Appendix: Germany's preference for fatalities over fission
The German nuclear phaseout didn't just rob the climate of foregone emission reductions; it also caused premature deaths in Germany. After the deathless disaster of Fukushima in 2011, when 3 reactors had meltdowns, Germany shut most of its 17 nuclear reactors running at the time. The increased fossil fuel pollution caused about 9,000 premature deaths during the following decade.
I called the Fukushima disaster "deathless" but that's not quite right. Radiation from the meltdowns killed nobody, but the evacuation, in defiance of the International Atomic Energy Agency guidelines was quite deadly. Throwing sick and elderly onto buses in the middle of the night to protect them from something that was never going to hurt them is what you do when you are fearful and deluded by decades of obsolete science and misinformation. That's kind of what happens when you study political science and ignore real science.
Appendix: Telling lies with images
The header photo for this article features 3 wind turbines, 3 PV panels and a container, presumably containing an electrolyser and a hydrogen tank. This is a stock image and one of many produced and used by people to spruik the hydrogen industry. I chose this particular hydrogen marketing image because it was particularly deceptive in showing the trees behind the turbines. Everything about the image is a lie. The sheer scale of the habitat needing to be appropriated from wildlife for so-called green hydrogen is missing entirely.
Appendix: And what about adding Wind Turbines?
The analysis above assumed that Minister Luhrmann meant what she said ... solar-based hydrogen. What if you used wind+solar to power your electrolysers? The time your electrolysers were sitting doing nothing would be considerably reduced, but still substantial; and the habitat appropriation required would still be considerable. The capacity factor of such a system might be 50% rather than the 10 percent of 20 percent of pure PV. ie., your electrolysers are doing nothing for only half their working life.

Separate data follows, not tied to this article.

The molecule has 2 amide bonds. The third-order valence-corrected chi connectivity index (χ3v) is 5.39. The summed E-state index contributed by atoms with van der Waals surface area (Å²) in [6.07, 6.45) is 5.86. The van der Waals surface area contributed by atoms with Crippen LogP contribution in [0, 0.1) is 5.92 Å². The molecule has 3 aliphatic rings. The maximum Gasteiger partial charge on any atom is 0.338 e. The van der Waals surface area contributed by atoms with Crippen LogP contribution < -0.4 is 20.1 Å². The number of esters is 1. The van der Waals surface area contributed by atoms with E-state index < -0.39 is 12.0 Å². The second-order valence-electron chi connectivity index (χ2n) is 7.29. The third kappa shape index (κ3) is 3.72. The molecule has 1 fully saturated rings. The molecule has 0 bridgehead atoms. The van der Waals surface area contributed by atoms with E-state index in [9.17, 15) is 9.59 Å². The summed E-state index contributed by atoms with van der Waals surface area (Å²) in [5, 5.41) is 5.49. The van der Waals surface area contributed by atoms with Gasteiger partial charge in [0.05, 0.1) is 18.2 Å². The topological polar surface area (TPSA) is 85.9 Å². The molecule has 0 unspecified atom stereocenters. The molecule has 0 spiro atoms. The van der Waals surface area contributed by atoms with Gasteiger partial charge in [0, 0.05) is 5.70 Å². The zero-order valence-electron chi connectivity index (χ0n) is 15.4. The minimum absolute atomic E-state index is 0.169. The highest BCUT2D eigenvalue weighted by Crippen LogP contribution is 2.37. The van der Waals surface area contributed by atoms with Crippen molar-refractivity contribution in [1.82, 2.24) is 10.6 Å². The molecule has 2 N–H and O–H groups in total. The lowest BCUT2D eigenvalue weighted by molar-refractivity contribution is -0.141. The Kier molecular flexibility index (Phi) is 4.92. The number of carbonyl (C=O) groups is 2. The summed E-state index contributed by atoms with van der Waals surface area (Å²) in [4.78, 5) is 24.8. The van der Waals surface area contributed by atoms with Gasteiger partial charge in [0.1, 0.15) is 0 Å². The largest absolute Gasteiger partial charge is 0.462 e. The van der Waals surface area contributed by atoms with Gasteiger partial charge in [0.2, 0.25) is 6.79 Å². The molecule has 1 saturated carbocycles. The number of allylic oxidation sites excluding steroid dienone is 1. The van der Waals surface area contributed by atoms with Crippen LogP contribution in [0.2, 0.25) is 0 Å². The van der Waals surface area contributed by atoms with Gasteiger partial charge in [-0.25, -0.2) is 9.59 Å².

Appendix: Hydrogen background
How does that 55 bcm of gas fit into the global energy jigsaw when thinking about hydrogen? Remember, Nord Stream's gas does have to be replaced by something. If you don't care about habitat or biodiversity, then you can produce the thermal equivalent of 15 million tonnes of hydrogen with tens of thousands of electrolysers powered by renewables. Now let's think globally. There are currently about 70 million tonnes of hydrogen already being produced each year. Half that is used by the oil industry during refining. So when we get rid of oil, we won't need that 35 million tonnes. But it won't actually be available because it is being generated using ... you guessed it, natural gas; meaning it is high carbon. So we can just stop making it. But regardless of that, we'll still need the other half (35 million tonnes) which is mostly used for fertilisers. So we'll need to clean that up. As it happens, nuclear reactors can make hydrogen without using electrolysers; or they can make it with electrolysers, but with far better efficiency. They can also reduce the need for hydrogen if you think clearly about what we actually need. We almost never need hydrogen; we need what it can provide; often heat. Nuclear reactors are brilliant at producing heat. You can pipe heat around over distances (<100km) and you can store it. Storing heat is a far better way of storing energy than ... making batteries or hydrogen. But that's a topic for another post.